The agriculture industry is a top economic driver for our state. Having input from those in a variety of agri-businesses and production operations is vital to crafting legislation that meets the needs of our producers. That’s why I visit annually with farmers, ranchers and industry stakeholders at their family farms and production facilities to hear how Washington can improve the agriculture environment and help our producers succeed at feeding and clothing the world.
My 2019 Ag Tour highlighted innovative methods developed by Arkansas agri-businesses to improve operations, and there were plenty of groundbreaking practices to shine a light on. For instance, Fayetteville-based Little Bird Systems created a wireless detection technique to measure feed in livestock feed bins. Helping producers optimize the supply chain and cut feed costs improves efficiency and grows their bottom lines.
Vet Veggies, a Springdale business, uses hydroponics to grow produce sold to local stores and restaurants. Owner Jerry Martin says this type of innovative approach to farming allows him to supply the increasing demand for healthy food grown locally. Cultivating kale, lettuce, basil and other produce indoors lets the business grow its produce year-round and avoid unpredictable weather conditions.
At Arkansas State University, students shared how they’re using drones to study water use in fields and weed suppression. This research is helping our farmers compete with producers around the world by increasing their production efficiency while simultaneously equipping young people with skills they can use to be successful and support our agriculture industry into the future.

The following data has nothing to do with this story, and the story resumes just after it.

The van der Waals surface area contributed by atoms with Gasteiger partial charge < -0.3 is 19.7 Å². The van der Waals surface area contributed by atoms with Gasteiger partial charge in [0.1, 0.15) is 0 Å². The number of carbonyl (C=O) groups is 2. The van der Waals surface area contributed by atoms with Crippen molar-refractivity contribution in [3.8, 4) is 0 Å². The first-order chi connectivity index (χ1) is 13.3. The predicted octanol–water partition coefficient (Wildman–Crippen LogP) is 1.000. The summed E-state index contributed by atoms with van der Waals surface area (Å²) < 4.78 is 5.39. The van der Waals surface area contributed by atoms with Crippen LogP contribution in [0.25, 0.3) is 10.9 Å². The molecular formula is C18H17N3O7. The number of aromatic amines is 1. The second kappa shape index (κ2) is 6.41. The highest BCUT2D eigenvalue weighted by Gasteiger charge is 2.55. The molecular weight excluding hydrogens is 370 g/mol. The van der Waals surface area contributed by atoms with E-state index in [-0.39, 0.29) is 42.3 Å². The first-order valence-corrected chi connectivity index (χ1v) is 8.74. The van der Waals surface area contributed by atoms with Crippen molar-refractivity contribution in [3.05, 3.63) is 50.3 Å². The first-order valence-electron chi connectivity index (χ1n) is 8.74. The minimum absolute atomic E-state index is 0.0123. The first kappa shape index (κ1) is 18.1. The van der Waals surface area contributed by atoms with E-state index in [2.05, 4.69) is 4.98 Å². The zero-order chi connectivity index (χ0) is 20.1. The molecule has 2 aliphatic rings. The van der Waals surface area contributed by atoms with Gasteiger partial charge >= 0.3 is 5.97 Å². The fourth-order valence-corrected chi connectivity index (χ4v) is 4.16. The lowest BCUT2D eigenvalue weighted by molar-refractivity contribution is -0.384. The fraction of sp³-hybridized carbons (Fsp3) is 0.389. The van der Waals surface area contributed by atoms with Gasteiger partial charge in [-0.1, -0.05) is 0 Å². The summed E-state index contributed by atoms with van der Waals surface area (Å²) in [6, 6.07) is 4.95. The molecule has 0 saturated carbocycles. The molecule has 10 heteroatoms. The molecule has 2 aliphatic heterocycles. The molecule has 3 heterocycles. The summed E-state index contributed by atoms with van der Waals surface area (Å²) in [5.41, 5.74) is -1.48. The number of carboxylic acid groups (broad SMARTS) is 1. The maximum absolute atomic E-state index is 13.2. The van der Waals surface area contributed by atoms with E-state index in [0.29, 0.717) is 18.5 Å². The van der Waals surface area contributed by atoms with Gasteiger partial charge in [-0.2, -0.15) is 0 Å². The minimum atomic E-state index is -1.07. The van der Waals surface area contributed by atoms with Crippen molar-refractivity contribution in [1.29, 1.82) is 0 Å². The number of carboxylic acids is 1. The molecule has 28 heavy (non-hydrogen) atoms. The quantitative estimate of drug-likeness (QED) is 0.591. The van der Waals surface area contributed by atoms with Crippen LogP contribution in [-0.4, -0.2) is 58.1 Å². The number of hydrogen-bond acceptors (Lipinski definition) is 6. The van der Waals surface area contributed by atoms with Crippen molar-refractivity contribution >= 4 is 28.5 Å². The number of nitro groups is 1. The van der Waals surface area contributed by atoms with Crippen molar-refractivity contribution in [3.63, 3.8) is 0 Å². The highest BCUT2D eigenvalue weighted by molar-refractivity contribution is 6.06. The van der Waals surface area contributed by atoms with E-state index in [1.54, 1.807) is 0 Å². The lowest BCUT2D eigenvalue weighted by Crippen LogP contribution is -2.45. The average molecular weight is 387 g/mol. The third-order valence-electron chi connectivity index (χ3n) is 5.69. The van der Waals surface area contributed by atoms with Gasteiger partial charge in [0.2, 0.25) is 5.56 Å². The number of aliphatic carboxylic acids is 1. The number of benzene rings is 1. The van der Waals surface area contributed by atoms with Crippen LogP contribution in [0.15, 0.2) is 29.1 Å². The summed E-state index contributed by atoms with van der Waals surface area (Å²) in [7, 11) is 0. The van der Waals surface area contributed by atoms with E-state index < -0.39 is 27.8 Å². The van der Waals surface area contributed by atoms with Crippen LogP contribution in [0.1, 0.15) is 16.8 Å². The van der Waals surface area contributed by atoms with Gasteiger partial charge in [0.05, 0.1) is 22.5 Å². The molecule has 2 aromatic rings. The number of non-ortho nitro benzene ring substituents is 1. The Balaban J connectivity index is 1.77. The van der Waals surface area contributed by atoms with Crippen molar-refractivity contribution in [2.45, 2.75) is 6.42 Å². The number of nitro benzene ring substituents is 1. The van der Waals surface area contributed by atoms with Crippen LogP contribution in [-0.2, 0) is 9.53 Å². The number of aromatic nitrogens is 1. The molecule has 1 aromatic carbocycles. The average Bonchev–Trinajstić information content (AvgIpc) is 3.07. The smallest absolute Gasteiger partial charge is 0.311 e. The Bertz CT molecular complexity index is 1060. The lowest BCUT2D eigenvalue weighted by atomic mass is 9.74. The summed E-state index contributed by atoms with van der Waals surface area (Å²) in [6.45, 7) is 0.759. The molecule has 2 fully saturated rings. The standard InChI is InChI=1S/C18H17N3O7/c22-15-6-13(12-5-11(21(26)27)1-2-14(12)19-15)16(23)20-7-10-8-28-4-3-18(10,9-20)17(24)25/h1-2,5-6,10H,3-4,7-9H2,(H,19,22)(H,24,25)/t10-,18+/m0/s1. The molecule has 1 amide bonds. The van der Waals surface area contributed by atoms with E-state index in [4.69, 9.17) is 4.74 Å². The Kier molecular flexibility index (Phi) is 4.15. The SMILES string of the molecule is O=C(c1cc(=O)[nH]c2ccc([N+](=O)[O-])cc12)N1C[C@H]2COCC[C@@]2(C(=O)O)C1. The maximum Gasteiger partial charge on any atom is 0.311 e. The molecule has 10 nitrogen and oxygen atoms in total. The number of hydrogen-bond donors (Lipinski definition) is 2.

Technology is making it easier for producers to make decisions that will increase their yields. Jackson County farmers demonstrated for me the infrared technology they use to determine what areas of their fields are under stress. This allows them to fix problems earlier in the growing season. In addition, more efficient irrigation practices are helping farmers ensure crops get the water necessary to thrive while actually conserving this valued resource.
Secretary of Agriculture Sonny Perdue saw first-hand some of the technology Arkansas farmers are using to improve their crops. Earlier this month, he visited Carlisle-based Vantage Midsouth Precision Agriculture, a company using GPS and laser technology to improve the efficiency of farming and agriculture production.
This year’s tour took on extra significance as the Farm Bill I helped pass last year is now being implemented. Our agriculture producers are facing low commodity prices, an escalating trade war and poor weather conditions. This year, there are 1.3 million acres of unplanted land in Arkansas because of rainfall and flooding.
Agriculture producers I visited with said the Market Facilitation Program (MFP) has helped make up a portion of what they lost, because of retaliatory tariffs, and they are optimistic for opportunities to create new markets in which to sell their products.
Cuba is a potential market less than 100 miles off our coast. Normalizing trade with Cuba would be a game changer for Arkansas farmers looking to sell their products.
The recent trade agreement with Japan and the U.S.-Mexico-Canada Agreement (USMCA) are also opportunities for our ag producers to compete and sell the safest, cheapest food supply in the world.